LOVING, TEXAS. Loving, on State Highway 114 eighteen miles southeast of Olney and twelve miles northeast of Graham in northeastern Young County, was once part of the Lost Valley Loving Ranch. It was on the Goodnight-Loving Trail and was named for the Oliver Loving family. The town was reportedly moved about one mile north to gain rail access with the 1910 construction of the Gulf, Texas and Western Railroad through the area, though other sources say the town was originally two miles east of the present site. B. B. Cain, trustee for the Trinity Townsite Company, platted the new town on land purchased from M. H. and W. T. Steadham. Other early settlers in the area included A. J. Wheat, A. E. Oatman, D. H. Norris, L. C. Deering, W. H. Smith, and W. T. Long. The community's growth was steady, and by the 1930s Loving had a school, a bank, and several churches and businesses. Grain and poultry were produced locally. The community's population reached 350 in 1940 but declined to 240 by 1980. In 1986 the town had a post office and nine businesses. Its population was reported at 240 in 1990 and 300 in 2000.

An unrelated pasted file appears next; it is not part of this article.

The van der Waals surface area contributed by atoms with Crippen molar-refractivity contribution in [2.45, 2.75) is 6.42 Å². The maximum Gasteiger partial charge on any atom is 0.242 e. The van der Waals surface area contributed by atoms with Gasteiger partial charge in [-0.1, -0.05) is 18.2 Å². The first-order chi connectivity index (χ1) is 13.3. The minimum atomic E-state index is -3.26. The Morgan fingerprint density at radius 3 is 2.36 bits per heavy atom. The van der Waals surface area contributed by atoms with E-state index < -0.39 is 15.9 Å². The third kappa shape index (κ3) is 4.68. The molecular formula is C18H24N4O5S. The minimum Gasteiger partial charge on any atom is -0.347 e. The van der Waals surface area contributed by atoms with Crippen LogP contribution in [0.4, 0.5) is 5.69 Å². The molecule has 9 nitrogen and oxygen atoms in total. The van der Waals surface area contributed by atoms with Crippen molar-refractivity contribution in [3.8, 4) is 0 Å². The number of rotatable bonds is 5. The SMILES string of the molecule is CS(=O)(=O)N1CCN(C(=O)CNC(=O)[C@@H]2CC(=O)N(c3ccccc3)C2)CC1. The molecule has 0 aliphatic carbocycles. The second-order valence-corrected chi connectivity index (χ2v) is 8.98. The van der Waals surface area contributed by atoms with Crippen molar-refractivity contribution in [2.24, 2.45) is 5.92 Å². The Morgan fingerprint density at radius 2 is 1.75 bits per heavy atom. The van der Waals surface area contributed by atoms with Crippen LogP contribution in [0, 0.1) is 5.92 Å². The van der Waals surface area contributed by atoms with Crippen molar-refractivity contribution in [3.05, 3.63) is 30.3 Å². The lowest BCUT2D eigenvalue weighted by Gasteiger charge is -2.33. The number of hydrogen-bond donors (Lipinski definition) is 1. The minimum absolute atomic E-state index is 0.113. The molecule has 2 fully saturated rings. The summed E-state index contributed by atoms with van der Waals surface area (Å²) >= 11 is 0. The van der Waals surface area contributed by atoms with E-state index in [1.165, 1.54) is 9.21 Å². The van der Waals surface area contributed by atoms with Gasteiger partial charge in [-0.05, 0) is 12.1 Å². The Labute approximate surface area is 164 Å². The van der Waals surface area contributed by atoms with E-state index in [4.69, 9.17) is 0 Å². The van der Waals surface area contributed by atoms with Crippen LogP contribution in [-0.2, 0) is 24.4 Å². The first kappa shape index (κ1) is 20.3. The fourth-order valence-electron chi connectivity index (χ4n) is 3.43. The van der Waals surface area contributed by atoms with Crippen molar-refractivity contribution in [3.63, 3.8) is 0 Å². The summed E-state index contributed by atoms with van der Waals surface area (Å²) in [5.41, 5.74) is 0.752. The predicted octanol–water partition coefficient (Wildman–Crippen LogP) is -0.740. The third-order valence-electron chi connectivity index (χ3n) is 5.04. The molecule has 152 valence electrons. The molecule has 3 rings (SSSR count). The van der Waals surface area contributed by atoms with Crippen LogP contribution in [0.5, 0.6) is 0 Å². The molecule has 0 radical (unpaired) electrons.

Image Use Disclaimer
All copyrighted materials included within the Handbook of Texas Online are in accordance with Title 17 U.S.C. Section 107 related to Copyright and “Fair Use” for Non-Profit educational institutions, which permits the Texas State Historical Association (TSHA), to utilize copyrighted materials to further scholarship, education, and inform the public. The TSHA makes every effort to conform to the principles of fair use and to comply with copyright law.
For more information go to: http://www.law.cornell.edu/uscode/17/107.shtml
If you wish to use copyrighted material from this site for purposes of your own that go beyond fair use, you must obtain permission from the copyright owner.
The following, adapted from the Chicago Manual of Style, 15th edition, is the preferred citation for this article.Handbook of Texas Online, Annie Lee Shelton, "LOVING, TX," accessed July 03, 2020, http://www.tshaonline.org/handbook/online/articles/hll69.
Uploaded on June 15, 2010. Published by the Texas State Historical Association.